The Most Violent Stabbing I’ve Ever Seen

The Washington State Penitentiary in Walla Walla is notorious for riots, assaults, stabbings, and killings. So much blood has been spilled, that there is a section on the breezeway known as “blood alley”.

I was there for two years before I watched a man get stabbed three times in the neck.

It was a warm sunny day out in the five acre prison yard. I was walking the track, enjoying the weather. Troy comes up to me and says, “Keep an eye on Terry, he’s going down today.”

Troy is a shot caller (see: Prison Glossary) for the white boys. He’s not a violent man. Meaning, he doesn’t fight or commit acts of violence. He just controls the heroin. This gives him a high ranking within the prison hierarchy. He commits his violence by paying others to do his dirty work.

Today, the victim is Terry. A white boy who’s been down over ten years. He’s also in the dope game and ranks high in the prison hierarchy.

I know more than I should because both Troy and Terry were cellies of mine at different times.

As Terry walks past the phones, Troy says, “Hey brother, will you hold this phone for me?”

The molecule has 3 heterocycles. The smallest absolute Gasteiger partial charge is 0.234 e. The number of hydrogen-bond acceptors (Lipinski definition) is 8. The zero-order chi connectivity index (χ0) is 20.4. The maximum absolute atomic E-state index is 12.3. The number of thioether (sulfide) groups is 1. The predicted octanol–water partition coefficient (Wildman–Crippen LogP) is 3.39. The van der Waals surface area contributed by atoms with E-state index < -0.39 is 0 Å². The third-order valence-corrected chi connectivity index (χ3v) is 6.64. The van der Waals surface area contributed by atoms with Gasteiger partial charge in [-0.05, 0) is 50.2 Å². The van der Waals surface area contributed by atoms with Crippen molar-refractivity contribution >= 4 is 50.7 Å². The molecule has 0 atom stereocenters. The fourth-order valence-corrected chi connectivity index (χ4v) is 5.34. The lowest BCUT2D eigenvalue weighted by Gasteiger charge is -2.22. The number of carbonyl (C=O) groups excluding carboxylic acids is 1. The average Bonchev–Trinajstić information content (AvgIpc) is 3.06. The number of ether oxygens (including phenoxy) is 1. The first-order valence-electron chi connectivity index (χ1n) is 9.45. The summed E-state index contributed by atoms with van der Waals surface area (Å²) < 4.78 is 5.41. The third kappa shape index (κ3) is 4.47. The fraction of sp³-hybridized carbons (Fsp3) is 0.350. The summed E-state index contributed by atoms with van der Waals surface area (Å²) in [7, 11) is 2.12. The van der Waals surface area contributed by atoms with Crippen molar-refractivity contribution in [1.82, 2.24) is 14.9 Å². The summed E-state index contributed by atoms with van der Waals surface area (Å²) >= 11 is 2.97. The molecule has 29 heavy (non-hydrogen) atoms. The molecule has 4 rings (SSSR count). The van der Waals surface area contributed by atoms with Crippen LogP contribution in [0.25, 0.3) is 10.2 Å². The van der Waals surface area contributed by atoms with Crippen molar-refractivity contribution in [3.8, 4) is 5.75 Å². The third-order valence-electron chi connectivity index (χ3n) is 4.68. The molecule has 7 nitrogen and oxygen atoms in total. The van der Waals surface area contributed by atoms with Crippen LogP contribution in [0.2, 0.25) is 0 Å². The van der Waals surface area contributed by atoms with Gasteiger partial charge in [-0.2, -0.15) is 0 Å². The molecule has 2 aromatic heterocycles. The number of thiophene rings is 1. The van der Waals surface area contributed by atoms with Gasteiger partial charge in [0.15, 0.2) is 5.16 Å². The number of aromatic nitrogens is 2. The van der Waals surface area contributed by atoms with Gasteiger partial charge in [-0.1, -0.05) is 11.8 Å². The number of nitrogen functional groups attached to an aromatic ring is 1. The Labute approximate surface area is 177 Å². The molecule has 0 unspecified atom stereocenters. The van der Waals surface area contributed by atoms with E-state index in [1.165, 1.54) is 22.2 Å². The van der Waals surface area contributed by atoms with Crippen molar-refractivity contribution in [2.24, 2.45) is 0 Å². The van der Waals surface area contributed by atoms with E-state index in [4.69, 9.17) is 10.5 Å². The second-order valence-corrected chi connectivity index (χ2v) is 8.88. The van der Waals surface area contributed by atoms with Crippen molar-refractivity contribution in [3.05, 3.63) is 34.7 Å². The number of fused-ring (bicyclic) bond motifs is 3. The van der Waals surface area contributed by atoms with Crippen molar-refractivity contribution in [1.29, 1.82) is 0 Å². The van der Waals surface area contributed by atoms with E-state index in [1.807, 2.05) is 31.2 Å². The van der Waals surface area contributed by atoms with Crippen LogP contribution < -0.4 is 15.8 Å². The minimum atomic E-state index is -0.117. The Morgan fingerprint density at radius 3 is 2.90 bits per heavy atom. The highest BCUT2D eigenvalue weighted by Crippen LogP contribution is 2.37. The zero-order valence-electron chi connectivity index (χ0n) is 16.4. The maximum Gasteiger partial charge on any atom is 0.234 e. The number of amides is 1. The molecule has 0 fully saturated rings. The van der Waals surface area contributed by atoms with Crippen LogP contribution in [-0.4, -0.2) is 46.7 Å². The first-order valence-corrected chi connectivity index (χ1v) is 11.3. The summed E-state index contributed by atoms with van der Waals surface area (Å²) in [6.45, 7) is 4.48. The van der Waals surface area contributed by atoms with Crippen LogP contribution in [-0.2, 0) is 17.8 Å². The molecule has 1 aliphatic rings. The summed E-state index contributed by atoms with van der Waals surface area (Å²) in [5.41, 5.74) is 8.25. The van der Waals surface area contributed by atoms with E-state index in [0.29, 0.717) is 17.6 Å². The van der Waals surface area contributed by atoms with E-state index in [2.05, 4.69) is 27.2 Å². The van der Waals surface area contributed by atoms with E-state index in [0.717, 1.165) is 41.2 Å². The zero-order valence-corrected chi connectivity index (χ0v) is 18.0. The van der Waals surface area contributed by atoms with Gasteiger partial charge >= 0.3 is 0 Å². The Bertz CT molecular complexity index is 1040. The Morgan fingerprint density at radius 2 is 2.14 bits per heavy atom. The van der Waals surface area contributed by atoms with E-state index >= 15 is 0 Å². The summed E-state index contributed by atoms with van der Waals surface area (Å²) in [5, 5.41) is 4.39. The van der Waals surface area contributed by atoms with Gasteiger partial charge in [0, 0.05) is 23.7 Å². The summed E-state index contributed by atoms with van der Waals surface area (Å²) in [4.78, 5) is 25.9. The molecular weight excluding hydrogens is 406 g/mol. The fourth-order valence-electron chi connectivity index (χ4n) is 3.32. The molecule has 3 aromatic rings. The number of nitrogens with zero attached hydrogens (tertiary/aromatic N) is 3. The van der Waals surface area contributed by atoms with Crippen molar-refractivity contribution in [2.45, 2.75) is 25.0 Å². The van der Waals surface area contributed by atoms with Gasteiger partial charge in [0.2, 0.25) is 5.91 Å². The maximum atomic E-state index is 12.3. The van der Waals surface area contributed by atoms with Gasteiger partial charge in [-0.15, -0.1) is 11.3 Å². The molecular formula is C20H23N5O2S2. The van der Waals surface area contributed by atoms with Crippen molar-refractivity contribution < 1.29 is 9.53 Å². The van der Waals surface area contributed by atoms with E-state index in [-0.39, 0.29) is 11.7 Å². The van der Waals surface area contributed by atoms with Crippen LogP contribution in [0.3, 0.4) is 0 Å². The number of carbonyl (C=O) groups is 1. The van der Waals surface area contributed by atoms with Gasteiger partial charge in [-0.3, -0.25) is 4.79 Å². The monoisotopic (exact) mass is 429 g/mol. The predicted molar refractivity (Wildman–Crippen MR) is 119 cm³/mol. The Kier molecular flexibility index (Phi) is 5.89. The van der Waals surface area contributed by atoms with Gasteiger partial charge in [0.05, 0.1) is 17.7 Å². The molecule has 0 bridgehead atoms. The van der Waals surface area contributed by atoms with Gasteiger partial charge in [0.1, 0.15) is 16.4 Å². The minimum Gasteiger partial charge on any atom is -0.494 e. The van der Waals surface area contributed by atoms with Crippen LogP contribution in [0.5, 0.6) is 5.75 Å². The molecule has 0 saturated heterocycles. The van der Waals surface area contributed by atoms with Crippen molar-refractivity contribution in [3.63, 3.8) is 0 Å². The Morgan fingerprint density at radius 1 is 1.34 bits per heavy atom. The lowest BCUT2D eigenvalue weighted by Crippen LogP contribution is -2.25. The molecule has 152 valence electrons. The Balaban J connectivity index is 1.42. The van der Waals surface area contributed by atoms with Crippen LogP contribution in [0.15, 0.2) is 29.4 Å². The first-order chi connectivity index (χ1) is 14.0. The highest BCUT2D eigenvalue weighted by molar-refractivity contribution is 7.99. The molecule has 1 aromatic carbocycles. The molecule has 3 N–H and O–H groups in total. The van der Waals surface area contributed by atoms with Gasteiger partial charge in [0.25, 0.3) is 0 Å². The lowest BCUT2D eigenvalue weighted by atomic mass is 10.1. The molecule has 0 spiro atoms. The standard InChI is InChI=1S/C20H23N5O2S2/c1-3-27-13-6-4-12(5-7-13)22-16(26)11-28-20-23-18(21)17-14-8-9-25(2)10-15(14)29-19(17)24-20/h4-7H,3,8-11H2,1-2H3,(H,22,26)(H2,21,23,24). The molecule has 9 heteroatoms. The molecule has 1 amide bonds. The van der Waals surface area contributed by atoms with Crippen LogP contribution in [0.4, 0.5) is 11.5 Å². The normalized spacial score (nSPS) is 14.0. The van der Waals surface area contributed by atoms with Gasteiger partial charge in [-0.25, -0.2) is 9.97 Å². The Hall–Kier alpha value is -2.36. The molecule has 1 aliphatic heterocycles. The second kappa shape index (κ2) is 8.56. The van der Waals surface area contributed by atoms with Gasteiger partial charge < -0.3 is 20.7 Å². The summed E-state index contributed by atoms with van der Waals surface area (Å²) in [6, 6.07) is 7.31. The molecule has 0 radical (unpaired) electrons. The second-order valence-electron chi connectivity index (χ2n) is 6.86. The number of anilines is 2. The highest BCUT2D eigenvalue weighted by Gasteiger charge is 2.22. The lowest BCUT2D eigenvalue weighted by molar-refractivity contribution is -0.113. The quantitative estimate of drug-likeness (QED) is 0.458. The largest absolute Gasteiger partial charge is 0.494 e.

Terry says, “I sure will” as he takes the phone from Troy’s hand.

That’s the cue! Within seconds, a big strong hit-man had Terry pinned against the concrete wall. I was maybe fifteen feet away as I watched Terry get stabbed three times in the neck.

I thought I was going to see a beat-down. I had no idea I’d be watching an attempted murder.

The incident was an eye opener…to say the least. It showed me how fast people can turn on each other in here. Everyone involved all called each other “brother” at one point in time. Now they were trying to kill each other.

For a more detailed account of this incident, you can read Chapter 11 from my ebook, Stone City: Life In The Penitentiary.

 

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Steven Jennings

Author: Steven & Suzie Jennings

She was raised as a Mormon, and he is a convict serving 43 years in prison. This blog offers a glimpse into two vastly different worlds that somehow came crashing together. Join them on their journey through prison life & married life.

7 thoughts

  1. Hey man, I’m reading your stuff with interest. I can’t say “enjoying” it — more like a cold bath with a frayed electric wire in it. But real, as far as I can tell, which is what it’s all about.